The premise of “They Shoot Gilmores, Don’t They?” is a twenty-four hour forties-themed dance marathon, exactly the type of bizarre, anachronistic, weirdly intense community event perfectly suited to showcase the singular strangeness of Stars Hollow. It’s an impressively well-constructed forty three minutes of television, beginning with the small-scale tension of Lorelai’s determination to finally beat Kirk in the marathon and ratcheting all the way up to a full on, life changing public breakdown. Unlike some episodes where the wacky hijinks seem to be a mismatch for the seriousness of the events, or the relationship drama overwhelms everything else, or the Stars Hollow spirit becomes obnoxiously twee, the dance marathon episode is one of the best examples of the show reaching a well-balanced tone. It’s funny and sad and has just enough Dave Rygalski to also be adorable. We get plenty of the older members of the town, and Taylor Doose’s sleepy reminiscences of his one-time career goal (magician) give the character some much-needed dimension. (Okay, not a whole lot, but tender childhood memories are actually quite a step forward for him). There’s a tiff between Jackson and Sookie that is both plausible and easily fixed, Mrs. Kim’s hilariously awful eggless egg salad sandwiches provide a foundation for Lane and Dave’s burgeoning relationship, and all of it serves to establish the backdrop for one of the show’s most traumatic and contentious relationship plot points – Dean breaks up with Rory, and Rory connects with Jess.

Whatever one’s opinion on Dean vs. Jess, the circumstances created in the episode which lead up to the big breakdown are really, really well done. Rather than build some stunning betrayal or overwrought confession of love, Jess just sits in the bleachers while Rory and Dean dance. Rory, whose character in the show’s early years often borders on tooth-achingly sweet, gets a chance to make a mistake for once, and goes on and on about how annoying, how provoking, how disgusting and silly Jess is behaving. Understandably, Dean finally gives up, and walks away from his relationship with a girlfriend clearly obsessed with another guy. Despite the cliché of a love triangle plot, the scene in the dance marathon is unusual in its ability to make the break-up everyone’s fault, and it ends on a note of misery rather than a much more cloying scenario with Rory running into Jess’s arms as Dean glowers in a corner. There really is nothing else like that final scene, as Lorelai and Rory embrace in the center of the gym while Rory weeps and Kirk, victorious, does laps around them to the sounds of the Rocky theme song. It’s a perfect encapsulation of the show at its best. We’re left with the two protagonists coping with their latest emotional crisis as Gilmore Girls’ own special brand of crazy literally encircles them, and an entire, weary town dressed in vintage forties clothing looks on.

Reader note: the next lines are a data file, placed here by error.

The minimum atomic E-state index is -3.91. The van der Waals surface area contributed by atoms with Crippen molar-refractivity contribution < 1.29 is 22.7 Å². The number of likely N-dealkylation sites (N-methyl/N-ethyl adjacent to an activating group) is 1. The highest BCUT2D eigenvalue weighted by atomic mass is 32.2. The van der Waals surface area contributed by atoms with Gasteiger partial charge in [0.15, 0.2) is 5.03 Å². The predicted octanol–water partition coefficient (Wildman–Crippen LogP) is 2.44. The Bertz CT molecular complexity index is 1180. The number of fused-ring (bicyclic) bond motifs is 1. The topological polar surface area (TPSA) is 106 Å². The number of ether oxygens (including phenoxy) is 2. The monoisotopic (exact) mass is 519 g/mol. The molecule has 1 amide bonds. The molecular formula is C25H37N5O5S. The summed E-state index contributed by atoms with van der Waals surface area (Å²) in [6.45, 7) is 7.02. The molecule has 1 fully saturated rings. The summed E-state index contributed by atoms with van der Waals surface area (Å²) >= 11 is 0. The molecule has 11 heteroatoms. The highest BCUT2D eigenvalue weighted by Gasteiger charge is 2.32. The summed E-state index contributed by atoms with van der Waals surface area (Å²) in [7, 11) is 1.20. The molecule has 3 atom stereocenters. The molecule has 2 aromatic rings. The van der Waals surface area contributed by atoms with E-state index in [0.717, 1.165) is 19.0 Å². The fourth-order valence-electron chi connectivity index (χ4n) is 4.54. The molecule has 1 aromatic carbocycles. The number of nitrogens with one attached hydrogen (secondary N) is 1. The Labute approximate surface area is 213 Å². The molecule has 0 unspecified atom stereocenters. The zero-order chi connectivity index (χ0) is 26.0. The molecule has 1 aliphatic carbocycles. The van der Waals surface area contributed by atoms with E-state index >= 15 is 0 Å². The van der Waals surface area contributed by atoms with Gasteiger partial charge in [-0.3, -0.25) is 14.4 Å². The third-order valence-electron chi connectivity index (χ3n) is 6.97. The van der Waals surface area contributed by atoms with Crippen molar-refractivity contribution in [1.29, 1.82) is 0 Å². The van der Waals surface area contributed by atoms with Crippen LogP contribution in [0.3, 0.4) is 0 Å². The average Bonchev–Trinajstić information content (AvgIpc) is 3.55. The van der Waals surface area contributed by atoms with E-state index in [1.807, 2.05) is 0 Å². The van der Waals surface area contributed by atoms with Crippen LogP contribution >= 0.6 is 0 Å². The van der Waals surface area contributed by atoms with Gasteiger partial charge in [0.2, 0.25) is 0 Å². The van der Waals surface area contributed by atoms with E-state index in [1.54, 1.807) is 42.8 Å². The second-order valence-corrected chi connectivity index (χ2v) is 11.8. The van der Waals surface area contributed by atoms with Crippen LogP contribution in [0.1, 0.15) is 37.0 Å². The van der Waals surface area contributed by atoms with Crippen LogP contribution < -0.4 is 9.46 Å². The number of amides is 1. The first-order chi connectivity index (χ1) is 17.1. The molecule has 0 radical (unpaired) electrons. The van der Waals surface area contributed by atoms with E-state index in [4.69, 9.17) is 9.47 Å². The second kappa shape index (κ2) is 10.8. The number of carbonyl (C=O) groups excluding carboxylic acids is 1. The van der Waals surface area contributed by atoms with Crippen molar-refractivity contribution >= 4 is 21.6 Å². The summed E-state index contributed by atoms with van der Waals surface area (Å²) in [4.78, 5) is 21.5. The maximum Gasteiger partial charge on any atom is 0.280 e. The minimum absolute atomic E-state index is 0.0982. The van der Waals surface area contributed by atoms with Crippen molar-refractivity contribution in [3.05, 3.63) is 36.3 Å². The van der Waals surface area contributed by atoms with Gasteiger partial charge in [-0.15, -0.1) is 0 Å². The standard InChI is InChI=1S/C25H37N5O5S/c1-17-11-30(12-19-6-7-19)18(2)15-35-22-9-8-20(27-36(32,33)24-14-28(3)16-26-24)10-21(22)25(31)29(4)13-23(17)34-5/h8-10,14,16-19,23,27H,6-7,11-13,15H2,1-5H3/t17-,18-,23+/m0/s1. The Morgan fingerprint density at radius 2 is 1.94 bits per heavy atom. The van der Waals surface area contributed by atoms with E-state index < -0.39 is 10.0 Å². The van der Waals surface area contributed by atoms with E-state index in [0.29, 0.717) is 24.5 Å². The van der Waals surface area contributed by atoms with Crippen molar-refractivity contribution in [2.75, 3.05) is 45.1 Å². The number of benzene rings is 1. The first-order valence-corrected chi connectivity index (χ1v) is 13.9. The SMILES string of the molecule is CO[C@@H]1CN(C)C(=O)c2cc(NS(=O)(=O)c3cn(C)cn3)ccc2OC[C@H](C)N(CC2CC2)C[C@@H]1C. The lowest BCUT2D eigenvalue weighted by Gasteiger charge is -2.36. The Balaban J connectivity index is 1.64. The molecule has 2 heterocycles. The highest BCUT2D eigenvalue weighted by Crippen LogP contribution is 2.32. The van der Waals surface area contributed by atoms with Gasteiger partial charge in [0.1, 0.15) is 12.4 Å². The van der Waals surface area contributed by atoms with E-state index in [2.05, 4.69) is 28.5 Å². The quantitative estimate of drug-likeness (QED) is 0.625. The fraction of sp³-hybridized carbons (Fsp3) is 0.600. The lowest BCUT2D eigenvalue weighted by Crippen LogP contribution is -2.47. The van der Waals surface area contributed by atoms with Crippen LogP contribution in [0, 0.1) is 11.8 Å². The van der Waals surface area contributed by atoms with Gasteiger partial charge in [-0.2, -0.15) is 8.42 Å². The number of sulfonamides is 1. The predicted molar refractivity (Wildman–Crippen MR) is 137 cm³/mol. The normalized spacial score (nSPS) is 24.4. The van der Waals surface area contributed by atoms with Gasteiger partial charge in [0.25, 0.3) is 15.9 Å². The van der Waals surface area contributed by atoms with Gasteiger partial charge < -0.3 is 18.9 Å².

There’s something crucial about this episode inside the larger arc of the series, which is why I’m so appreciative that this episode is successful. Rory has several other relationships after Dean – there’s Jess, and Logan, and Dean again, and Logan again, and even though those initial connections and subsequent break-ups are exciting and upsetting, none of them have the same force as this first collapse. It makes sense. The first relationship is perfect (even if it isn’t, really), and unprecedented, and after Dean leaves, it’s just not possible to imbue each new guy with the same promise of soul-matey idealism. When she moves away from Dean and into her relationship with Jess, Rory begins to shed her admittedly somewhat obnoxious preciousness, but with it goes her unusual, endearing innocence.